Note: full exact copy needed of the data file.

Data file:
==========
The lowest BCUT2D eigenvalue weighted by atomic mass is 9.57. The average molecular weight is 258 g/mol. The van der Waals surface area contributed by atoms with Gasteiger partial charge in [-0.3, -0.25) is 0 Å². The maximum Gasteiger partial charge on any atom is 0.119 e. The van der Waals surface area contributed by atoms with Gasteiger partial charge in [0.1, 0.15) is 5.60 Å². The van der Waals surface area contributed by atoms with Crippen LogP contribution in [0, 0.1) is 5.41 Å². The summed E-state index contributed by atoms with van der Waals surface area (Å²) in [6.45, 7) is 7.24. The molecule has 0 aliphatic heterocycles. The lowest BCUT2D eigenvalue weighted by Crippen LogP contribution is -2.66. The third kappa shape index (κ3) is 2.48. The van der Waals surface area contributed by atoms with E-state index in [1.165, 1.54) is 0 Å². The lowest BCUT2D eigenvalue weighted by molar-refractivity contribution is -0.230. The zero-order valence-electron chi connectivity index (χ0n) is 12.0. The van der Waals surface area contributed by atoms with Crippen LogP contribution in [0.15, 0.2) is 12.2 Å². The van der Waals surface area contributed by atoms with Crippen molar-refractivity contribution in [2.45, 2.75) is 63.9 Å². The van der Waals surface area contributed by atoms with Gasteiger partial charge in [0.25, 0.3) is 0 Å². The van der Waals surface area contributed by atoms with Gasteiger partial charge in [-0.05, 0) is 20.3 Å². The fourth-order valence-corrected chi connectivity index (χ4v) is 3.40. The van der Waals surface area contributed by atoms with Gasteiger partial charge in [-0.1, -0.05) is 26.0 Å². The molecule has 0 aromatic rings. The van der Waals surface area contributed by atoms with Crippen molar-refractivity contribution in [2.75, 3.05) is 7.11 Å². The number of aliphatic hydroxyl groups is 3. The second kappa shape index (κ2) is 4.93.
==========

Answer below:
The lowest BCUT2D eigenvalue weighted by atomic mass is 9.57. The average molecular weight is 258 g/mol. The van der Waals surface area contributed by atoms with Gasteiger partial charge in [-0.3, -0.25) is 0 Å². The maximum Gasteiger partial charge on any atom is 0.119 e. The van der Waals surface area contributed by atoms with Gasteiger partial charge in [0.1, 0.15) is 5.60 Å². The van der Waals surface area contributed by atoms with Crippen LogP contribution in [0, 0.1) is 5.41 Å². The summed E-state index contributed by atoms with van der Waals surface area (Å²) in [6.45, 7) is 7.24. The molecule has 0 aliphatic heterocycles. The lowest BCUT2D eigenvalue weighted by Crippen LogP contribution is -2.66. The third kappa shape index (κ3) is 2.48. The van der Waals surface area contributed by atoms with E-state index in [1.165, 1.54) is 0 Å². The lowest BCUT2D eigenvalue weighted by molar-refractivity contribution is -0.230. The zero-order valence-electron chi connectivity index (χ0n) is 12.0. The van der Waals surface area contributed by atoms with Crippen LogP contribution in [0.15, 0.2) is 12.2 Å². The van der Waals surface area contributed by atoms with Crippen molar-refractivity contribution in [2.45, 2.75) is 63.9 Å². The van der Waals surface area contributed by atoms with Gasteiger partial charge in [0.25, 0.3) is 0 Å². The van der Waals surface area contributed by atoms with Gasteiger partial charge in [-0.05, 0) is 20.3 Å². The fourth-order valence-corrected chi connectivity index (χ4v) is 3.40. The van der Waals surface area contributed by atoms with Gasteiger partial charge in [-0.1, -0.05) is 26.0 Å². The molecule has 0 aromatic rings. The van der Waals surface area contributed by atoms with Crippen molar-refractivity contribution in [2.75, 3.05) is 7.11 Å². The number of aliphatic hydroxyl groups is 3. The second kappa shape index (κ2) is 4.93.